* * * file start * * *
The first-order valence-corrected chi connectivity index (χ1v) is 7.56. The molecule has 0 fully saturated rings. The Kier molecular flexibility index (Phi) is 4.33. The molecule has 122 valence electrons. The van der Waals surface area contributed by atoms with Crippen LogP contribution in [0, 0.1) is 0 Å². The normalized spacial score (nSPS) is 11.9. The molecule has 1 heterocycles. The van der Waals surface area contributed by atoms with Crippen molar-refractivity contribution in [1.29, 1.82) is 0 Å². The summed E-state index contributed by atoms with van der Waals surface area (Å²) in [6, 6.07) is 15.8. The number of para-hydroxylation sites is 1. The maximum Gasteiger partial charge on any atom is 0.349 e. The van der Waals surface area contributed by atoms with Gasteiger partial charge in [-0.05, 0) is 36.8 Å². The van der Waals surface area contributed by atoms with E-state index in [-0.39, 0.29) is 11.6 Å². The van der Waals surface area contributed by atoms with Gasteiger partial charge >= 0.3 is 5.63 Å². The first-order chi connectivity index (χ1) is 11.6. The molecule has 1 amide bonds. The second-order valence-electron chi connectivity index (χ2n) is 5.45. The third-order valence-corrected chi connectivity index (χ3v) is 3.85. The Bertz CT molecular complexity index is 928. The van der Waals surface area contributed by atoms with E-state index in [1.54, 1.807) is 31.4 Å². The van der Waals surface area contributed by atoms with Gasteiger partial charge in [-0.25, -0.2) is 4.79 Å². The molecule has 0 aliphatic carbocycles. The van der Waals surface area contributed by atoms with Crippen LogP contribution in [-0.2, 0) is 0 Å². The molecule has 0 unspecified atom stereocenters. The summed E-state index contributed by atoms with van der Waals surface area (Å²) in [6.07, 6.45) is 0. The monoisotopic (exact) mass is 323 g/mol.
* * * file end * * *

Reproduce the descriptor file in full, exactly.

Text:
The first-order valence-corrected chi connectivity index (χ1v) is 7.56. The molecule has 0 fully saturated rings. The Kier molecular flexibility index (Phi) is 4.33. The molecule has 122 valence electrons. The van der Waals surface area contributed by atoms with Crippen LogP contribution in [0, 0.1) is 0 Å². The normalized spacial score (nSPS) is 11.9. The molecule has 1 heterocycles. The van der Waals surface area contributed by atoms with Crippen molar-refractivity contribution in [1.29, 1.82) is 0 Å². The summed E-state index contributed by atoms with van der Waals surface area (Å²) in [6, 6.07) is 15.8. The number of para-hydroxylation sites is 1. The maximum Gasteiger partial charge on any atom is 0.349 e. The van der Waals surface area contributed by atoms with Gasteiger partial charge in [-0.05, 0) is 36.8 Å². The van der Waals surface area contributed by atoms with E-state index in [-0.39, 0.29) is 11.6 Å². The van der Waals surface area contributed by atoms with Gasteiger partial charge >= 0.3 is 5.63 Å². The first-order chi connectivity index (χ1) is 11.6. The molecule has 1 amide bonds. The second-order valence-electron chi connectivity index (χ2n) is 5.45. The third-order valence-corrected chi connectivity index (χ3v) is 3.85. The Bertz CT molecular complexity index is 928. The van der Waals surface area contributed by atoms with E-state index in [1.54, 1.807) is 31.4 Å². The van der Waals surface area contributed by atoms with Gasteiger partial charge in [-0.25, -0.2) is 4.79 Å². The molecule has 0 aliphatic carbocycles. The van der Waals surface area contributed by atoms with Crippen LogP contribution in [-0.2, 0) is 0 Å². The molecule has 0 unspecified atom stereocenters. The summed E-state index contributed by atoms with van der Waals surface area (Å²) in [6.07, 6.45) is 0. The monoisotopic (exact) mass is 323 g/mol.